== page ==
It’s almost enough to make one despair. Fortunately Michael Mann—leader of the team that created the famous “hockey stick” graph of global warming—is still hanging in there. Seemingly imperturbable, he appeared on “CBS This Morning” on Monday.

“There’s the urgency,” Mann said,  “we all see the urgency. It’s playing out in real time now. But there’s agency. We can still act in time to avert the worst impacts. And there’s a little bit of good news in the science.

“Over the last decade or so we’ve learned that if we bring our carbon emissions to zero, the planet actually stops warming up very quickly. So there’s an immediate and direct impact of our efforts to decarbonize our civilization.”

Terrific. Let’s act! Let’s act now!! Let’s assemble a bipartisan coalition and scramble to reduce carbon emissions. Let’s shift gears and build an economy that runs on renewable energy. 

Sadly, it ain’t that simple. Certain factions have other plans. Any progress toward a sustainable future will be made wearing shackles put on us by long-dead slaveholders. 

The oil-soaked moneybags behind the GOP will make sure of that. Biden’s been in the White House for two and a half years. In their view, his time is up. They’d hand the job over to the Three Stooges, first. 

Seriously—just look at the contenders. Their front-runner is deranged, has been indicted, and may end up running his election campaign from a jail cell. It’s a real dilemma.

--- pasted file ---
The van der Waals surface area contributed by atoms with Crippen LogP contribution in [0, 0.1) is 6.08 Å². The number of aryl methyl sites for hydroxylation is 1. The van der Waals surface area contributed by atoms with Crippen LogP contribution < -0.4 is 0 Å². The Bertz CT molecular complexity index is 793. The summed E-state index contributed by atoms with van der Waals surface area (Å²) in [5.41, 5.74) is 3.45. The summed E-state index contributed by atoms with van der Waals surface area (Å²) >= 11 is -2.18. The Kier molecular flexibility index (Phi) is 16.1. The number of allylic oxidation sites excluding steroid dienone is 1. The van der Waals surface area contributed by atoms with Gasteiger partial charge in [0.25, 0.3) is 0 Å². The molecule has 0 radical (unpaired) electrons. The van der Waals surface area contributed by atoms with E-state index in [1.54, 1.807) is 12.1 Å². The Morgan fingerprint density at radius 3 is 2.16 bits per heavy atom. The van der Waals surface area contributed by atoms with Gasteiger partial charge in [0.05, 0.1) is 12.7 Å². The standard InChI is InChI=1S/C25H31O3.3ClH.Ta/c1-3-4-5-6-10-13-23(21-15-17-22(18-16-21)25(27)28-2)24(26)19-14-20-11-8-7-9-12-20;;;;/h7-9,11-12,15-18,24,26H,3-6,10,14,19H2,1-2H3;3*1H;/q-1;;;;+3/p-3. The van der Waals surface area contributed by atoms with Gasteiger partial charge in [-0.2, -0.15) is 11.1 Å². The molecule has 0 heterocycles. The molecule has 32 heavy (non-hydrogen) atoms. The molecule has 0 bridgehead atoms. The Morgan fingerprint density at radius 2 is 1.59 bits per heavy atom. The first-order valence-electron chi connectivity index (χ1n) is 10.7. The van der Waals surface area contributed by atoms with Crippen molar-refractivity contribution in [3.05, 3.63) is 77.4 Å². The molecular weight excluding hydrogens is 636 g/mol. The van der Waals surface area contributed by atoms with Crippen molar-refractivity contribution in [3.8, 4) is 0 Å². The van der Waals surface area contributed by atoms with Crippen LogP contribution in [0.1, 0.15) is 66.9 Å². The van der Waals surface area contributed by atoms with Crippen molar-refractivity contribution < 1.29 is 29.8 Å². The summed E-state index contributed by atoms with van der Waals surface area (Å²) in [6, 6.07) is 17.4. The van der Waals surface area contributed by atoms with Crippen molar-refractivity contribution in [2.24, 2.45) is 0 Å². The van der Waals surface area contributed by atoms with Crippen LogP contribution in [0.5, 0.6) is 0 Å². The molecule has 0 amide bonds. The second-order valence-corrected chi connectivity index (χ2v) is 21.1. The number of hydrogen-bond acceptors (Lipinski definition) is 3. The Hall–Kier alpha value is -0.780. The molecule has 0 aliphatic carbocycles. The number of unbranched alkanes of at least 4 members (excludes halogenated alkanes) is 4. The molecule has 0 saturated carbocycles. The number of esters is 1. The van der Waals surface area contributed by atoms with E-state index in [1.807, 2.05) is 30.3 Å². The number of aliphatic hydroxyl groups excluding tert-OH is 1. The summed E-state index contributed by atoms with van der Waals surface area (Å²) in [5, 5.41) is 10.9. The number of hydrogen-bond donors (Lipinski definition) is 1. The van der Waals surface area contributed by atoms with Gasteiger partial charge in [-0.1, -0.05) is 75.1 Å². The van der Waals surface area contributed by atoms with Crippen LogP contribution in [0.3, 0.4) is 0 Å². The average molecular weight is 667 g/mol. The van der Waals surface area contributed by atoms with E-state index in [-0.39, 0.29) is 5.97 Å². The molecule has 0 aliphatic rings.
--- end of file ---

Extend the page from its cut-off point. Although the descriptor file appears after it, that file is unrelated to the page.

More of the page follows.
Unusually for a right wing brain trust, the Heritage Foundation has actually come up with a plan that shows signs of real genius. Evil genius, to be sure, but genius all the same. 

Having seen the carnage wrought by Trump the first time around, Heritage crafted an off-the-shelf plan suitable for use by any candidate, no matter their level of psychosis. Think Blue Apron or Hello Fresh, but instead of making dinner, it’s for running a presidential administration. 

Kevin Roberts, the president of Heritage, told the New York Times in April, “In 2016, the conservative movement was not prepared to flood the zone with conservative personnel.” If they depose Biden in 2024, though, things are going to be different. 

Heritage has built what the Times called a $22 million “right wing LinkedIn.” “Our goal,” says Project 2025, “is to assemble an army of aligned, vetted, trained, and prepared conservatives to go to work on Day One to deconstruct the administrative state.” 

Decarbonizing will not be on their agenda.


A reader has alerted us to an error in last fortnight’s paper. In a footnote to the Rant, we wrote that Col. Laurence M. Keitt—who aided and abetted Rep. Preston Brooks’ 1856 assault on Sen. Charles Sumner—died while leading a Confederate regiment at Cold Harbor. In fact he was leading a brigade. At the Richmond National Battlefield Park, a marker commemorates “Keitt’s Attack.” It reads, in part, “Though inexperienced in handling troops in the field, Keitt outranked [Col. John W.] Henagan and assumed command of the brigade. … ‘The whole thing was over in less than five minutes.’ The attack failed miserably, with Keitt mortally wounded. The marker goes on to quote Capt. D. Augustus Dickert, of the 3rd South Carolina Infantry: “Every man in ranks knew that he was being led by one of the most gifted and gallant men in the South, but every old soldier felt and saw at a glance his inexperience and want of self-control.”